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NHS has partnered up with tech giants like Google, IBM and Phillips to launch remote monitoring systems across the UK, which will enable healthcare workers to monitor patients' progress and provide improved support when necessary. The collaboration between the public healthcare organisation and leading tech firms, will involve launching remote monitoring schemes via smart devices.
The initiative aims to encourage patients to better monitor their own health from home and also connects them to healthcare professionals for further support.
Chief executive of NHS Simon Stevens announced the launch of the first wave of NHS Innovation 'Test Beds' at the World Economic Forum in Davos on 22 January. Seven regions of the country have been selected to test the scheme. It will involve patients being provided with state of the art wearable devices, which will record and analyse their conditions.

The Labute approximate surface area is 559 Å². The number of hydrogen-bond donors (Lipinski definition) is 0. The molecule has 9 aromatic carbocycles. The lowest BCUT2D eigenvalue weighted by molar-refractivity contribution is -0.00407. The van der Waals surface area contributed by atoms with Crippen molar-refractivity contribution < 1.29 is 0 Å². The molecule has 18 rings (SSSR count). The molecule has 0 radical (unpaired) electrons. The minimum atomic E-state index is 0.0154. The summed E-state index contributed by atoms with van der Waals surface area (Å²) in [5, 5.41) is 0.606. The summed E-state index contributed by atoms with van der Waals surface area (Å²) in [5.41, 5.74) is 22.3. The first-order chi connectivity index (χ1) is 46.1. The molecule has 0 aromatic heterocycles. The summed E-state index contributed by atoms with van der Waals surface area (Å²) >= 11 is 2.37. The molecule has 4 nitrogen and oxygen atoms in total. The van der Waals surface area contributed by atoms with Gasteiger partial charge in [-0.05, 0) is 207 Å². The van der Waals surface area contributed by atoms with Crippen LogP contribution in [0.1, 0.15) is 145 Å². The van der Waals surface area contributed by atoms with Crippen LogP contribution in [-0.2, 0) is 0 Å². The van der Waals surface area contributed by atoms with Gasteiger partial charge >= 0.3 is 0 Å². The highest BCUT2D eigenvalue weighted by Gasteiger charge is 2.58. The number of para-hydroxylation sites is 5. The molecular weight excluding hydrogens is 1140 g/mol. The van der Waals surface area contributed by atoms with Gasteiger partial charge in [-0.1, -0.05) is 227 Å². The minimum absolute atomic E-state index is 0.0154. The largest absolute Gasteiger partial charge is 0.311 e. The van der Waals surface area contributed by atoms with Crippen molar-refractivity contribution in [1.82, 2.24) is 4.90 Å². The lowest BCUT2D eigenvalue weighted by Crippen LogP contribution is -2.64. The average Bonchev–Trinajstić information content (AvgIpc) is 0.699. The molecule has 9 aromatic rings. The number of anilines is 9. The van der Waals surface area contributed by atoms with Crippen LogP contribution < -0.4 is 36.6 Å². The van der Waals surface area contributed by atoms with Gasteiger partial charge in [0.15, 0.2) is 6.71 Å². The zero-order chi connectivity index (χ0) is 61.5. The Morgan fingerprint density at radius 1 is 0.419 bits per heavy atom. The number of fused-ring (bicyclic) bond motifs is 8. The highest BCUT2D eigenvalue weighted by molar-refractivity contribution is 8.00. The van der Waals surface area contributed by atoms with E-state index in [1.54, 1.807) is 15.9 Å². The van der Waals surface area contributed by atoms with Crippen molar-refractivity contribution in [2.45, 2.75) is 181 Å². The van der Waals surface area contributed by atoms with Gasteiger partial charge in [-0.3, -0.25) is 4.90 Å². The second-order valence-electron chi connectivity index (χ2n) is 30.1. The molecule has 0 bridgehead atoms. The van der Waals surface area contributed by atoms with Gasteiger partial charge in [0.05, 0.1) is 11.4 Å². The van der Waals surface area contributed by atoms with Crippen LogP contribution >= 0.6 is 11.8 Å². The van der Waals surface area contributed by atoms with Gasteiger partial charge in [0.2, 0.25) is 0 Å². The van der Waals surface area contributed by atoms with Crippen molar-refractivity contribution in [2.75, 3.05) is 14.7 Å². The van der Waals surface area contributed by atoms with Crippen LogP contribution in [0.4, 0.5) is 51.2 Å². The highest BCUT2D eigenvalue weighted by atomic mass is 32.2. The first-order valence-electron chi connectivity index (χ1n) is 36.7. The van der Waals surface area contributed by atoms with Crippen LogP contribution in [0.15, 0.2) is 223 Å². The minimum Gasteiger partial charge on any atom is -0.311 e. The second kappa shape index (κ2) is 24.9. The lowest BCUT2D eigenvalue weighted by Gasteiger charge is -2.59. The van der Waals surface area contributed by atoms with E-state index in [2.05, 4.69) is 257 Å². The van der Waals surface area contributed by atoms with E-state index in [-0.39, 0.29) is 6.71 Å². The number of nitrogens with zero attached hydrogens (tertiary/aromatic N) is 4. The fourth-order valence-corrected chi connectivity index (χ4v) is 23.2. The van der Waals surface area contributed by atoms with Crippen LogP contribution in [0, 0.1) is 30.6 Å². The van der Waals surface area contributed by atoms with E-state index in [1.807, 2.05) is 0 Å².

This would enable patients to keep a track of their long term conditions from home, making repetitive visits to clinics or hospitals unnecessary. The NHS plans to include provide diabetic patients and people with mental health issues with monitoring technology and apps that will help them manage their conditions and connect with specialist healthcare workers who can provide further support at times of crisis.
Elderly patients, who have been diagnosed with dementia or similar neurodegenerative disorders, will also be provided with wearable devices and remote monitoring technology. Everyday appliances such as fridges, kettles and curtains will also be equipped with sensors to ensure that patients' are mobile and eating at regular intervals.
Stevens said, "Our new NHS Test Beds programme aims to cut through the hype and test the practical benefits for patients when we bring together some of these most promising technologies in receptive environments inside the world's largest public, integrated health service."
The pilots will be launched in London, Surrey, Sussex, Lancashire, Sheffield, Birmingham and Manchester. The service will be launched to other parts of the nation soon.